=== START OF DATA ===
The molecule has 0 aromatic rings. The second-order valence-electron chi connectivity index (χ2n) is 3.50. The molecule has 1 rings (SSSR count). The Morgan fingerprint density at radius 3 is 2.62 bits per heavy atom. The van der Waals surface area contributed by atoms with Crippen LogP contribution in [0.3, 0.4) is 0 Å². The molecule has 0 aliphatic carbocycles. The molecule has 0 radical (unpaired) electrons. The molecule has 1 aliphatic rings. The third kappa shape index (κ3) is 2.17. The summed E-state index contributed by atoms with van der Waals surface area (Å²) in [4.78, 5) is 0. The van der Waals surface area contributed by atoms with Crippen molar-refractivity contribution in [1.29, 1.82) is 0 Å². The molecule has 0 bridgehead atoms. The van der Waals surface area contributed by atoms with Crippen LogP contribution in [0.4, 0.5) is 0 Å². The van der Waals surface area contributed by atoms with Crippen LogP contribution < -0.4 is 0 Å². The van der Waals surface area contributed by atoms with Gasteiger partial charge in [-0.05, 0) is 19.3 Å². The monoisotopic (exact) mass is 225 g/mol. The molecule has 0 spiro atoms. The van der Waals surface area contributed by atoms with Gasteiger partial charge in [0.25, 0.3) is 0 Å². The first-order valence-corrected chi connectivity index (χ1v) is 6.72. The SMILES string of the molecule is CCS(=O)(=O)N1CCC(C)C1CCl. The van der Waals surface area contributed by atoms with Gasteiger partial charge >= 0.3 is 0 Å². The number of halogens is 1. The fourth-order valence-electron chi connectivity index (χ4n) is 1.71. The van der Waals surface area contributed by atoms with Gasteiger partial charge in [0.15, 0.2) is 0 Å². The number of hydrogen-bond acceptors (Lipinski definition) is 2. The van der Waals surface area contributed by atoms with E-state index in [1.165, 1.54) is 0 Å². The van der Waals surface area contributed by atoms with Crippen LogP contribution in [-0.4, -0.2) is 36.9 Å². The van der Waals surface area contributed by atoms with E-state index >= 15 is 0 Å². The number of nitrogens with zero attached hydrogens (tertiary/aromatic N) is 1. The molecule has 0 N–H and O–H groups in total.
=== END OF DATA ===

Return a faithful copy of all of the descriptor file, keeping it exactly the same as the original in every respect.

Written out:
The molecule has 0 aromatic rings. The second-order valence-electron chi connectivity index (χ2n) is 3.50. The molecule has 1 rings (SSSR count). The Morgan fingerprint density at radius 3 is 2.62 bits per heavy atom. The van der Waals surface area contributed by atoms with Crippen LogP contribution in [0.3, 0.4) is 0 Å². The molecule has 0 aliphatic carbocycles. The molecule has 0 radical (unpaired) electrons. The molecule has 1 aliphatic rings. The third kappa shape index (κ3) is 2.17. The summed E-state index contributed by atoms with van der Waals surface area (Å²) in [4.78, 5) is 0. The van der Waals surface area contributed by atoms with Crippen molar-refractivity contribution in [1.29, 1.82) is 0 Å². The molecule has 0 bridgehead atoms. The van der Waals surface area contributed by atoms with Crippen LogP contribution in [0.4, 0.5) is 0 Å². The van der Waals surface area contributed by atoms with Crippen LogP contribution < -0.4 is 0 Å². The van der Waals surface area contributed by atoms with Gasteiger partial charge in [-0.05, 0) is 19.3 Å². The monoisotopic (exact) mass is 225 g/mol. The molecule has 0 spiro atoms. The van der Waals surface area contributed by atoms with Gasteiger partial charge in [0.25, 0.3) is 0 Å². The first-order valence-corrected chi connectivity index (χ1v) is 6.72. The SMILES string of the molecule is CCS(=O)(=O)N1CCC(C)C1CCl. The van der Waals surface area contributed by atoms with Gasteiger partial charge >= 0.3 is 0 Å². The number of halogens is 1. The fourth-order valence-electron chi connectivity index (χ4n) is 1.71. The van der Waals surface area contributed by atoms with Gasteiger partial charge in [0.15, 0.2) is 0 Å². The number of hydrogen-bond acceptors (Lipinski definition) is 2. The van der Waals surface area contributed by atoms with E-state index in [1.165, 1.54) is 0 Å². The van der Waals surface area contributed by atoms with Crippen LogP contribution in [-0.4, -0.2) is 36.9 Å². The van der Waals surface area contributed by atoms with E-state index >= 15 is 0 Å². The number of nitrogens with zero attached hydrogens (tertiary/aromatic N) is 1. The molecule has 0 N–H and O–H groups in total.